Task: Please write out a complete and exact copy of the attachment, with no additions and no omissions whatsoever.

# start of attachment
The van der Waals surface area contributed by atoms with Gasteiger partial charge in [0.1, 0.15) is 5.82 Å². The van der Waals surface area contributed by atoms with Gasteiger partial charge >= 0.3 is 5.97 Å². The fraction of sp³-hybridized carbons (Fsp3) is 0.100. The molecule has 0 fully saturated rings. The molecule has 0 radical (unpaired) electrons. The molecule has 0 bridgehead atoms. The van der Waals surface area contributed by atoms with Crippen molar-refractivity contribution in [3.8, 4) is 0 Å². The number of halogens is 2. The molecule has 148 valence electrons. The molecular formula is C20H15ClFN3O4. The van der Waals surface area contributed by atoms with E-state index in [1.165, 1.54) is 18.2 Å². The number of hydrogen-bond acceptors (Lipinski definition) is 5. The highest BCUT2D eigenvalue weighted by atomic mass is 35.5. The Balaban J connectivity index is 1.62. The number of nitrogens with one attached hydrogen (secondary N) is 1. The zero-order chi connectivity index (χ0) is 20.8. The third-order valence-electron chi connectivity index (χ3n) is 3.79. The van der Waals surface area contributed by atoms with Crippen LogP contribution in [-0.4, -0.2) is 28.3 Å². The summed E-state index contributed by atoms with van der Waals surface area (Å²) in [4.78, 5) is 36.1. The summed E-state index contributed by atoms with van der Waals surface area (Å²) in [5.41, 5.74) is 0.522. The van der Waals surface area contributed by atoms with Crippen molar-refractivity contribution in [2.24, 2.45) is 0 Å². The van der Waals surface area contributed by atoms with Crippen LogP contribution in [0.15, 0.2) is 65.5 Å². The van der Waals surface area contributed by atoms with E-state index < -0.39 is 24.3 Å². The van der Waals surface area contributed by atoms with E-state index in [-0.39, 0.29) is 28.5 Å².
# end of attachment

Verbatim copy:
The van der Waals surface area contributed by atoms with Gasteiger partial charge in [0.1, 0.15) is 5.82 Å². The van der Waals surface area contributed by atoms with Gasteiger partial charge >= 0.3 is 5.97 Å². The fraction of sp³-hybridized carbons (Fsp3) is 0.100. The molecule has 0 fully saturated rings. The molecule has 0 radical (unpaired) electrons. The molecule has 0 bridgehead atoms. The van der Waals surface area contributed by atoms with Crippen molar-refractivity contribution in [3.8, 4) is 0 Å². The number of halogens is 2. The molecule has 148 valence electrons. The molecular formula is C20H15ClFN3O4. The van der Waals surface area contributed by atoms with E-state index in [1.165, 1.54) is 18.2 Å². The number of hydrogen-bond acceptors (Lipinski definition) is 5. The highest BCUT2D eigenvalue weighted by atomic mass is 35.5. The Balaban J connectivity index is 1.62. The number of nitrogens with one attached hydrogen (secondary N) is 1. The zero-order chi connectivity index (χ0) is 20.8. The third-order valence-electron chi connectivity index (χ3n) is 3.79. The van der Waals surface area contributed by atoms with Crippen LogP contribution in [-0.4, -0.2) is 28.3 Å². The summed E-state index contributed by atoms with van der Waals surface area (Å²) in [4.78, 5) is 36.1. The summed E-state index contributed by atoms with van der Waals surface area (Å²) in [5.41, 5.74) is 0.522. The van der Waals surface area contributed by atoms with Crippen molar-refractivity contribution in [2.24, 2.45) is 0 Å². The van der Waals surface area contributed by atoms with Crippen LogP contribution in [0.15, 0.2) is 65.5 Å². The van der Waals surface area contributed by atoms with E-state index < -0.39 is 24.3 Å². The van der Waals surface area contributed by atoms with E-state index in [-0.39, 0.29) is 28.5 Å².